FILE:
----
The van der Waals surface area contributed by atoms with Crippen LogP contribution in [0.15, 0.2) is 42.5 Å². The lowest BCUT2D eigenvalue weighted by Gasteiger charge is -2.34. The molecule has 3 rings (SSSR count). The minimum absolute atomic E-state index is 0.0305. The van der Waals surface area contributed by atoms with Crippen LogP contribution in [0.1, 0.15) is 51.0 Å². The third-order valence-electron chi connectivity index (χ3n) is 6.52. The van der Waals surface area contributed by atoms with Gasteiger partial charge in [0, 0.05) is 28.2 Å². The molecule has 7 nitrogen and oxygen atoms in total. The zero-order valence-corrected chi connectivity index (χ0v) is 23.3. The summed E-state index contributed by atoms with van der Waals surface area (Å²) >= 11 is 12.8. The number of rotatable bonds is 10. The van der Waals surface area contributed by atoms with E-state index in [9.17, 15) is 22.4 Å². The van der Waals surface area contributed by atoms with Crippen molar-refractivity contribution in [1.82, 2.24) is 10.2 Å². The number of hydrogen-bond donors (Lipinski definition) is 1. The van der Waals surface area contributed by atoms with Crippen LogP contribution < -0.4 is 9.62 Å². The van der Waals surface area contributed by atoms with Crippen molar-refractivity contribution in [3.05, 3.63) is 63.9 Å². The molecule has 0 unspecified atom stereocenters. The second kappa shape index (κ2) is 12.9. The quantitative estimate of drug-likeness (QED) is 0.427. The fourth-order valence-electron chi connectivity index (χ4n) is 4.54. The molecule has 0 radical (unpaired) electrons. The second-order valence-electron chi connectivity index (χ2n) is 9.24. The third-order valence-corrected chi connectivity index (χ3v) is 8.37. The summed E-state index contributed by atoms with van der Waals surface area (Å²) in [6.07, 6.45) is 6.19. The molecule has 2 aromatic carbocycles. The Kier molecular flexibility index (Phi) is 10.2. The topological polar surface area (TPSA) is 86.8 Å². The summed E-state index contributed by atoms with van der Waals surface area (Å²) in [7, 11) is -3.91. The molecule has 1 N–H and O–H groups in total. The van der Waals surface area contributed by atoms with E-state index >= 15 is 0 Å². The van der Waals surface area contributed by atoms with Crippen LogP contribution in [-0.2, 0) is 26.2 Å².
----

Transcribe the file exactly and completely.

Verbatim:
The van der Waals surface area contributed by atoms with Crippen LogP contribution in [0.15, 0.2) is 42.5 Å². The lowest BCUT2D eigenvalue weighted by Gasteiger charge is -2.34. The molecule has 3 rings (SSSR count). The minimum absolute atomic E-state index is 0.0305. The van der Waals surface area contributed by atoms with Crippen LogP contribution in [0.1, 0.15) is 51.0 Å². The third-order valence-electron chi connectivity index (χ3n) is 6.52. The van der Waals surface area contributed by atoms with Gasteiger partial charge in [0, 0.05) is 28.2 Å². The molecule has 7 nitrogen and oxygen atoms in total. The zero-order valence-corrected chi connectivity index (χ0v) is 23.3. The summed E-state index contributed by atoms with van der Waals surface area (Å²) >= 11 is 12.8. The number of rotatable bonds is 10. The van der Waals surface area contributed by atoms with E-state index in [9.17, 15) is 22.4 Å². The van der Waals surface area contributed by atoms with Crippen molar-refractivity contribution in [1.82, 2.24) is 10.2 Å². The number of hydrogen-bond donors (Lipinski definition) is 1. The van der Waals surface area contributed by atoms with Crippen LogP contribution < -0.4 is 9.62 Å². The van der Waals surface area contributed by atoms with Crippen molar-refractivity contribution in [3.05, 3.63) is 63.9 Å². The molecule has 0 unspecified atom stereocenters. The second kappa shape index (κ2) is 12.9. The quantitative estimate of drug-likeness (QED) is 0.427. The fourth-order valence-electron chi connectivity index (χ4n) is 4.54. The molecule has 0 radical (unpaired) electrons. The second-order valence-electron chi connectivity index (χ2n) is 9.24. The third-order valence-corrected chi connectivity index (χ3v) is 8.37. The summed E-state index contributed by atoms with van der Waals surface area (Å²) in [6.07, 6.45) is 6.19. The molecule has 2 aromatic carbocycles. The Kier molecular flexibility index (Phi) is 10.2. The topological polar surface area (TPSA) is 86.8 Å². The summed E-state index contributed by atoms with van der Waals surface area (Å²) in [7, 11) is -3.91. The molecule has 1 N–H and O–H groups in total. The van der Waals surface area contributed by atoms with E-state index >= 15 is 0 Å². The van der Waals surface area contributed by atoms with Crippen LogP contribution in [-0.2, 0) is 26.2 Å².